Ventilation and Insulation - Make Your Home Breathe Easy
When it comes to the longevity and sustainability of a roofing system, the primary concern is the ventilation of the roof. It is so important, that no manufacturer will warranty your roof without it.
So, what is roof ventilation and how does it work?
Roof ventilation is a combination of intake and exhaust through the attic area to the end that the temperature under the roof deck is as close to the outside temperature as possible. Basically, the goal of ventilation is to reach equilibrium between the outside and attic air temperatures. Typically, the cold air comes in through the intake ventilation and carries out the warmer air through the exhaust.You may be thinking this already, but what, if anything, does insulation have to do with this? Yes, quite a bit actually. Insulation works in tandem with ventilation to help reach this temperature equilibrium. Without proper insulation the best ventilation will be hindered and vise versa.First, let’s discuss where we are tying to get with the ventilation. The International Residential Code (IRC) has specified that (unless certain conditions are met) the Net Free Area (NFA) of ventilation has to equal 1 sq. ft. per 150 sq. ft. of attic space. Doing some easy math then, if you own a 1500 sq. ft. ranch, you would need 10 sq. ft. of NFA of ventilation.
There are two types of ventilation: Intake and Exhaust. And a proper ventilation system will balance the two. Taking our example above, if we need 10sq. feet, a properly balanced ventilation system would have 5sq. ft. of NFA intake and 5 sq. ft. of NFA exhaust.
Now, let’s break down intake vs. exhaust.
This is probably what you think of first when you think of ventilation. Most all of us have seen the vents on the tops of roofs. There are really three main types of exhaust ventilation in use today:
Ridge vent is the most common today, and has taken the place of Pot Vents as the primary means of ventilation. A standard ridge vent has about 18 sq in. per lineal foot of NFA. A pot vent has about 100sq in. each. This means you would have to place a pot vent every 5.5’ in order to get the same NFA as you would from a continuous ridge vent.
Going back to our example above, to reach the goal of 5sq ft. NFA of exhaust, you would need 40 LF of ridge vent or 8 pot vents.
Gable vents are really not helpful in many ways. First, if you have two on the house in our example, you are only getting about 25% of the proper exhaust ventilation. Second, the ventilation is only at the ends of the house. This means that there will be a lot of stagnant air in the middle of the home unless there is a substantial crosswind. Third, if ridge vent is installed, the gable vents can short circuit the ventilation so that intake ventilation is reduced. This is why we often seal off a gable vent from the inside when we are installing intake and exhaust ventilation.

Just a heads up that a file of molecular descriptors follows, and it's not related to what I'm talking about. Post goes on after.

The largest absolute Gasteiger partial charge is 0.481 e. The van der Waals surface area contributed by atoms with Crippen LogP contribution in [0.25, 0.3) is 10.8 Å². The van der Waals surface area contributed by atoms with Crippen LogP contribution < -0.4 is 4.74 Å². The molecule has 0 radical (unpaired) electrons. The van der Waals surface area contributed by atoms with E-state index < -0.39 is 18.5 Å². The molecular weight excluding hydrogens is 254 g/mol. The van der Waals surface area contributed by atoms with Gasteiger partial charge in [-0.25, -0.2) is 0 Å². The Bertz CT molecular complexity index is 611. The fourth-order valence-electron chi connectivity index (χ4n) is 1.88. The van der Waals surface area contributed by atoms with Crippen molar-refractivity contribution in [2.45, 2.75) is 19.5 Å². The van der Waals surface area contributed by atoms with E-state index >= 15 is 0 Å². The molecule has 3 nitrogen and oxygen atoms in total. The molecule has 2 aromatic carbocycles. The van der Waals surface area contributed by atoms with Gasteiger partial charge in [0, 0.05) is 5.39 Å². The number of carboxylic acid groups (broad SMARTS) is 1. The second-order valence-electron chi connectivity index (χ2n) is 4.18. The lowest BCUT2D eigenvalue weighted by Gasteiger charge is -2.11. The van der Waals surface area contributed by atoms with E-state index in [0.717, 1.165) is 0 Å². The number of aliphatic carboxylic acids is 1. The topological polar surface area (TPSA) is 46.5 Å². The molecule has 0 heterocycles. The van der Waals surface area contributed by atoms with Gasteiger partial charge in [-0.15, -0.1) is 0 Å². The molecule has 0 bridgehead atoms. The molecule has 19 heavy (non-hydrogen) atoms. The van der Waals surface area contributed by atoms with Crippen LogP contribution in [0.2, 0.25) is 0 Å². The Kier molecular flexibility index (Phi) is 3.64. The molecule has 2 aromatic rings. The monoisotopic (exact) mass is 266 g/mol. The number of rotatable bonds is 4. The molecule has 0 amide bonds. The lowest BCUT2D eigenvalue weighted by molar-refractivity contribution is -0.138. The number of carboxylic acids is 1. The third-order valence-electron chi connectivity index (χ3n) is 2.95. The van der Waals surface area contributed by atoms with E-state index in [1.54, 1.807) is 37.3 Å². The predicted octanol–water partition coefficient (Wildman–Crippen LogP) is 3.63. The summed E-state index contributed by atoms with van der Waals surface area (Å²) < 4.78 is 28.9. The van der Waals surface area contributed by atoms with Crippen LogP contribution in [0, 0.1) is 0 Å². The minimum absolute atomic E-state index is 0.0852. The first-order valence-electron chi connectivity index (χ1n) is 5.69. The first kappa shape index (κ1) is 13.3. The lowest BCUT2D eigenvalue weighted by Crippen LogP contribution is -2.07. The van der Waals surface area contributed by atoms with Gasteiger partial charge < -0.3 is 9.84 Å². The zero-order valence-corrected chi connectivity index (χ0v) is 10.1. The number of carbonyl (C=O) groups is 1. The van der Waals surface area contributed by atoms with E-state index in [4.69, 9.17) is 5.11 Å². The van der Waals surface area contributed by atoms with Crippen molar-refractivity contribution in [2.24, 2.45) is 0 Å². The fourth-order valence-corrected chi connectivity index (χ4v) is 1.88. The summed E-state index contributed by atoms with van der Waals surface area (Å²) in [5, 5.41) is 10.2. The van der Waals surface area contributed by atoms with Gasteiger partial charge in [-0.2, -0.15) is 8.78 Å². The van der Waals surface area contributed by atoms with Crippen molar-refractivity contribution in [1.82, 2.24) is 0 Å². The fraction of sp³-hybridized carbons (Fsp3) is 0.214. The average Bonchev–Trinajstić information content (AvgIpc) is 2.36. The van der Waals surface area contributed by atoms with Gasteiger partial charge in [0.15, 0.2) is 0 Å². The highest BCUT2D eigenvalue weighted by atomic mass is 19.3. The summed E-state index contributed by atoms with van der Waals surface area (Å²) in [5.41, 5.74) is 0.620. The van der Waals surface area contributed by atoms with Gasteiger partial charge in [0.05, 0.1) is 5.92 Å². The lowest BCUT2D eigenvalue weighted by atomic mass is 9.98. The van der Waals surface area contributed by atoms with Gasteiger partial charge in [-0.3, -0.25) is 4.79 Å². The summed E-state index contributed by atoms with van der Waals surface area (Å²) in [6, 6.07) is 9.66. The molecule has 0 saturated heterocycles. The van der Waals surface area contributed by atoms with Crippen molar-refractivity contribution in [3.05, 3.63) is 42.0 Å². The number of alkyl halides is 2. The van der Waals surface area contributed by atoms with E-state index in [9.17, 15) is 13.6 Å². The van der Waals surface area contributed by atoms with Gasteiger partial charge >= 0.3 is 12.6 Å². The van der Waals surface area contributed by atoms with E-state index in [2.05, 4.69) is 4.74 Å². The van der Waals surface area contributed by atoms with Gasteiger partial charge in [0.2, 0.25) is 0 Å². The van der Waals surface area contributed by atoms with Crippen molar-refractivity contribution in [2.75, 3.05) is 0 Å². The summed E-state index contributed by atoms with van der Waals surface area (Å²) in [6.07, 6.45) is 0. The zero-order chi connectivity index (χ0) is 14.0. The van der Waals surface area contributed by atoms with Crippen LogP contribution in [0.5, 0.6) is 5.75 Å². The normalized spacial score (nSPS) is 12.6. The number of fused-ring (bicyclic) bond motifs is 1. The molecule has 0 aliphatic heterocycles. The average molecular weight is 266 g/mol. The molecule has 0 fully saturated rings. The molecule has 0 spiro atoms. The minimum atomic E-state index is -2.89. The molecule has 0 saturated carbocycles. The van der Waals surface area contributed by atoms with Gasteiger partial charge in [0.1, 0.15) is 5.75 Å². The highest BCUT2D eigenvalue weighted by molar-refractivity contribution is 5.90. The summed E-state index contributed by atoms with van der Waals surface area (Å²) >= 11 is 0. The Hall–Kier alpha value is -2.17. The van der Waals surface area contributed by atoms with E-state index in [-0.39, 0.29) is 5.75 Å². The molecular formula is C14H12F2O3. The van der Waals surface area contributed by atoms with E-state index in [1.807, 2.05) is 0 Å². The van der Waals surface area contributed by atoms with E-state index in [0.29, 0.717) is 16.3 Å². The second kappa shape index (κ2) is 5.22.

There is really only one main player here, and that is soffit ventilation. If this is not obtainable, there is another option, and we will get to that shortly.
Soffit ventilation is far and away the primary means of intake ventilation. All new homes and many older homes have vented vinyl or aluminum soffits that allow air to move through it. A standard aluminum soffit will allow about 19.6 sq. in. of NFA per lineal foot. You would need 37 lineal feet of vented soffit to attain the goal in our example.
When a home has no soffits or the soffits are blocked off, there is a work around that will still allow you to attain the goals of a balanced ventilation system. That option is called edge vent. Edge vent allows for 9” of NFA (half of ridge vent) per lineal foot. You would need 80lf. of edge vent to accomplish the needs in our example. Edge vent is installed either right at the edge of the roof or back up the roofline at the edge of the exterior wall. The placement of the installation is determined by the framing and insulation of the home.
Pulling it all together.
With properly installed ventilation system and sufficient insulation with baffles that are installed to allow for unrestricted airflow, you now have the opportunity for a warrantied roof system that will increase the longevity of your shingles and eliminate ice build up.
M1501.1 Outdoor discharge The air removed by every mechanical exhaust system shall be discharged to the outdoors in accordance with Section M1506.2. Air shall not be exhausted into an attic, soffit, ridge vent or crawl space. Exception: Whole-house ventilation-type attic fans that discharge into the attic space of dwelling units having private attics shall be permitted.